See 18 U.S. Code § 3148

(sanctions for violation of a release condition);

Violation of Rules of Pretrial Release = Revocation of Pretrial Release

Revocation of Pretrial Release = Detention

Detention = Dane County Jail

  • Know everything the client will say (or is tempted to say) in advance.
  • If possible, obtain statements from parents, friends, employers which you can provide to the USPO at the bail interview and which will form part of release plan (and later will contribute to sentencing strategy).
  • Two issues which may arise and which need to be addressed at this early stage as well are:


(1) Competency of client (health and mental health); and

(2) Foundation for mental disease/defect defense.

Absent contrary evidence, the court presumes a defendant to be competent. Once the issue is raised, however, the government bears the burden of proof. See United States v. Teague, 956 F.2d 1427 (7th Cir. 1992).

  • Explore travel restrictions and their necessity, especially if the client resides outside of this district. Make sure the client understands these restrictions.
  • Make sure the client understands all restrictions.

In the case of a negotiated plea, reached prior to the bail interview, have sentencing materials prepared to provide to USPO.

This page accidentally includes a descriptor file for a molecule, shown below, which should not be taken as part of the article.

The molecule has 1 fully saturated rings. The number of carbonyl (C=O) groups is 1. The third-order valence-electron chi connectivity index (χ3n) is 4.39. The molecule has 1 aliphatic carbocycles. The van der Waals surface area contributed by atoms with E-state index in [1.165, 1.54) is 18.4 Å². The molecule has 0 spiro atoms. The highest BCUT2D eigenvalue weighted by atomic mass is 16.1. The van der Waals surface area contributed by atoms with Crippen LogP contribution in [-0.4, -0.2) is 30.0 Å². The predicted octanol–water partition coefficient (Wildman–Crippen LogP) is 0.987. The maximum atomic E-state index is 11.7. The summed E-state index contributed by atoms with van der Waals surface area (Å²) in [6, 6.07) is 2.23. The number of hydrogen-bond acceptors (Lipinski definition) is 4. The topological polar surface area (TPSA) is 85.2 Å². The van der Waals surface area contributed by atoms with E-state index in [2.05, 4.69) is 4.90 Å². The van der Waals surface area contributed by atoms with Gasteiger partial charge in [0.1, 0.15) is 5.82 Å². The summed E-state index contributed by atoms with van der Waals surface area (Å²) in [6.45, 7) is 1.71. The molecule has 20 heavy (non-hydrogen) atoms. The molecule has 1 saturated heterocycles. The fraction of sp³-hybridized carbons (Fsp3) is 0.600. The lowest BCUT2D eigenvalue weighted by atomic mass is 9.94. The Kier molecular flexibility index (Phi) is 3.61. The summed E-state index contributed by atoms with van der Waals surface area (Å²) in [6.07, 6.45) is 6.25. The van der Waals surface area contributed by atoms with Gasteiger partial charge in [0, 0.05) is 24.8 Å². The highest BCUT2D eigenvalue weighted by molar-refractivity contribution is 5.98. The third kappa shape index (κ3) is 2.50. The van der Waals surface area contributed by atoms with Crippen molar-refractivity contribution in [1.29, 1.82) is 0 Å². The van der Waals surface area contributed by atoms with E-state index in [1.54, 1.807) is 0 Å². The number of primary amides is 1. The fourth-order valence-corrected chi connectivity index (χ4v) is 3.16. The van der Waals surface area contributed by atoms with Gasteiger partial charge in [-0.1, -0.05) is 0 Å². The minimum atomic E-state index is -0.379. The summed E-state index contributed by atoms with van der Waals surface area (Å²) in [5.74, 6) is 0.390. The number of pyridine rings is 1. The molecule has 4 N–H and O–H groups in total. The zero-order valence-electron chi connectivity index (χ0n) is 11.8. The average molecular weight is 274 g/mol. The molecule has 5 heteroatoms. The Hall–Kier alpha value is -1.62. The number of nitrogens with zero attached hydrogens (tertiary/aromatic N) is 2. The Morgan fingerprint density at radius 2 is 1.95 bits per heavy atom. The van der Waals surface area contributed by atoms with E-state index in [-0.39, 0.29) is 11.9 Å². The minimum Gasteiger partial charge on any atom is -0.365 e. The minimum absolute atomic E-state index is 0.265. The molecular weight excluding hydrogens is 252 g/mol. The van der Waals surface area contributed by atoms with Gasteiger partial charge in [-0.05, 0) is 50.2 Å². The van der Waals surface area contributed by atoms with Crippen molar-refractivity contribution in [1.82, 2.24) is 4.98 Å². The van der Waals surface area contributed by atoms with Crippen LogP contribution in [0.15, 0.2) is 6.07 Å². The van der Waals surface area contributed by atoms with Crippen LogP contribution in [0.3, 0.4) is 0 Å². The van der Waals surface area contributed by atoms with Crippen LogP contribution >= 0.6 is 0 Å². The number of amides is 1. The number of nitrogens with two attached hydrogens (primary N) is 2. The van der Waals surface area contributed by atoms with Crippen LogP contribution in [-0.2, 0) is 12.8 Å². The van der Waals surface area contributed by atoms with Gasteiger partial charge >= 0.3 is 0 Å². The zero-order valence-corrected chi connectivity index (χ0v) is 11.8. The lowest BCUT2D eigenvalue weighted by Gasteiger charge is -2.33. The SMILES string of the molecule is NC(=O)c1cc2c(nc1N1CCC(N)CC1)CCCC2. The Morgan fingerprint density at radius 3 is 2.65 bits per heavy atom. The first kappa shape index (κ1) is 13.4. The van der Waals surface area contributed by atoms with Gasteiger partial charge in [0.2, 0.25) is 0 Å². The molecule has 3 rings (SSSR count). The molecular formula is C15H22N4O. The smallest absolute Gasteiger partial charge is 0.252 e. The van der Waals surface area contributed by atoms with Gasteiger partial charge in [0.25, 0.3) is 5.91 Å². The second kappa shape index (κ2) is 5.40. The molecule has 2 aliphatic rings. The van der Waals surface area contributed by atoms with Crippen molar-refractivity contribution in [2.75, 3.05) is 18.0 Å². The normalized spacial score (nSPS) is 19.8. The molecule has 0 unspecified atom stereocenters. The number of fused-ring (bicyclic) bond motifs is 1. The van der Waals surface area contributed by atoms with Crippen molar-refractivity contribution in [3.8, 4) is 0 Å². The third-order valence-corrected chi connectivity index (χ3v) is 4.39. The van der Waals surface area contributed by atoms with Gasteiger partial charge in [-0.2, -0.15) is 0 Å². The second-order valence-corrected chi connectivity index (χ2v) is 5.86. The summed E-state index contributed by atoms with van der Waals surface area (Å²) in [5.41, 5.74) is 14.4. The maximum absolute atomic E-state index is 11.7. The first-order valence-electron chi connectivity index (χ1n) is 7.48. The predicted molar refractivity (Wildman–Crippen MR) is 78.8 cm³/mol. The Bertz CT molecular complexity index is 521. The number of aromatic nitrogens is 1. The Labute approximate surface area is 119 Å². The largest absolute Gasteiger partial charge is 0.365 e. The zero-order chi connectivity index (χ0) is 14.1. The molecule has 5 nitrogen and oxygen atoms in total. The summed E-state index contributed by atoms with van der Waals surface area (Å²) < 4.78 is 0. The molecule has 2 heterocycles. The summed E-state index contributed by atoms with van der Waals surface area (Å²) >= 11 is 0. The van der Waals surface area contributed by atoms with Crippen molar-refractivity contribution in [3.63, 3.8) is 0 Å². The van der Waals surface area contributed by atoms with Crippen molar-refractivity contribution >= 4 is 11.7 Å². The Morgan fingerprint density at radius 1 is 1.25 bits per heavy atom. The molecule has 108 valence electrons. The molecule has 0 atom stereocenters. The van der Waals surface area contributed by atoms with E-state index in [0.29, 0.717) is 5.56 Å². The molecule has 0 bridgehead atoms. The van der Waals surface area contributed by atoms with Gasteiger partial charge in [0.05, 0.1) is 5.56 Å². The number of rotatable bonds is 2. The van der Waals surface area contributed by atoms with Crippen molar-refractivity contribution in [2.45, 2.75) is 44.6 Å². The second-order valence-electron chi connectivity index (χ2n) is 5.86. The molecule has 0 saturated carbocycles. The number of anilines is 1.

These materials include: written statement of offense, statement on relevant conduct (if appropriate), biographical statement, list of family members’ addresses, financial information, and letters on client’s behalf.

This is your chance to do the PSR author’s work. Provide the PSR writer with information in a manner that he/she can easily access the information. Keep in mind that in many cases, the information you provide the USPO will also be provided to the Court as an attachment to the PSR.

Home Visit

In certain cases, especially those which are scheduled pursuant to a negotiated plea, the USPO may conduct a home visit of the accused prior to the writing of the bail report. Other times the home visit will occur after the accused is release according to the release plan.

This visit presents an opportunity to subtly affect the post-adjudication process and permits the accused to be “observed” by the USPO in a more relaxed environment.

Counsel should be present for the home visit and the client should counseled about appropriate behavior and the purpose of the visit (appropriateness of home, assure that no illegal activity is going on in home, identify issues such as AODA or potentially relevant conduct).

The findings of the home visit will show up on the bail report and in the PSR. The USPO’s impressions have the potential of coloring future reports and how issues arising during pretrial release will be handled.